When the COVID-19 pandemic started to spread throughout the Midwest, the U.S. Army Corps of Engineers, Omaha District, was tasked by FEMA to start assessing sites for possible use as alternate care facilities.
During a five-week period from mid-March thru April 23, multiple three and four-man teams from the Omaha District conducted more than 100 site assessments across seven states (Nebraska, Colorado, North Dakota, South Dakota, Montana, Wyoming and Iowa). The type of facilities being looked at included college dormitories, closed hospitals and civic centers.
“I believe that the intent is we don't want to create a situation where one team is moving all over the state evaluating facilities. If they were to contract the virus we don't want that to propagate, so all these teams are going out on a case-by-case basis,” explained Andy Temeyer, an architect with the Omaha District who headed up one of the teams looking at two dormitories in Nebraska.
Each team went into the site they were evaluating with a checklist that was dependent on what type of conversion was being considered. Some sites were being considered to treat COVID-19 patients, others, non-Covid-19 patients to free up hospital space, and some were being considered for medical workers to live in so that they would not risk unknowingly taking the virus home to their family and contribute to the community spread of the pandemic.
The dormitories that Temeyer and his team were inspecting were being considered for the latter two groups.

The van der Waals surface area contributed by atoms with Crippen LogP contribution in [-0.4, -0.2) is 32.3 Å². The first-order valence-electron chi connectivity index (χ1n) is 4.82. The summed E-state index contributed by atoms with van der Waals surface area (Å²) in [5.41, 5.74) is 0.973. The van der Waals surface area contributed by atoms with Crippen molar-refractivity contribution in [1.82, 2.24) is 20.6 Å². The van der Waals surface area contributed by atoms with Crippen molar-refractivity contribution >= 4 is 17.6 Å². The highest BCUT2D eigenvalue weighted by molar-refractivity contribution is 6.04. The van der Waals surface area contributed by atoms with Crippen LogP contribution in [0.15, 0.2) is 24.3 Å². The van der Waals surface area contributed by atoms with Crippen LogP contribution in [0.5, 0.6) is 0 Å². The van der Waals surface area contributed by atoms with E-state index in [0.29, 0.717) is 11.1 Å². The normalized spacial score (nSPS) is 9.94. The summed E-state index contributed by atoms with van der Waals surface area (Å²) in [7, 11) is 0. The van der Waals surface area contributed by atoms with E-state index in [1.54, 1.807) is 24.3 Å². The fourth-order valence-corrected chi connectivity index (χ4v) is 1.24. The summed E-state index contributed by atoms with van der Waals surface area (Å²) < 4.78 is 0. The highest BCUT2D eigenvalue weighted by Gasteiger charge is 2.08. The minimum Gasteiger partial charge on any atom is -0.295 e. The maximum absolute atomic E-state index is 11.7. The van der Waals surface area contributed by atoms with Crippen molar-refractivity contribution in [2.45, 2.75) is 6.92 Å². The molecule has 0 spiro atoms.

“So we were taking a really strong look at the infrastructure that provides power water, sewer and gas to each individual unit to ensure that they have adequate capacities,” said Temeyer. “We were trying to document all of those cases and all of those conditions, so that decision makers can come together and decide whether they want to actually pursue renovating the facility.”
The inspections are just one step in the process. Once the inspections were completed, Temeyer and his team still had work to do.
“So the next step is, go right back, start writing the reports,” he said. “Those reports document all of our findings in as much detail as we can possibly manage. There's a checklist in a form that we fill out that that is accompanied with a memo from the Corps of Engineers that will then be quality reviewed a couple of times before it gets sent off to the state.”
That scenario was completed over and over, across every state that the Omaha District was called upon to lend their expertise. Once the inspections and reports were completed, it was up to each state to decide whether or not to move forward.
“It was a great job by all those involved in the assessments,” said Col. John Hudson, commander, Omaha District. “All of the states have found the assessments very helpful in developing their plans on how to battle the COVID-19 virus.”
“It's important that we communicate that we're not here to inspect or to pass judgment on what facilities are qualified or don't qualify,” Temeyer stressed. “Those decisions are made by other people. We're just here to document and report on what conditions we see and leave it up to the state on what is the best way to move forward.”
As of early May, USACE has completed 1,139 site assessments in all 50 states and U.S. territories. Of those, there have been 36 contracts for alternate care facilities across 17 states, one Tribal nation, one territory, and the District of Columbia awarded.
(Editor’s note: Watch Temeyer and his team in action here.)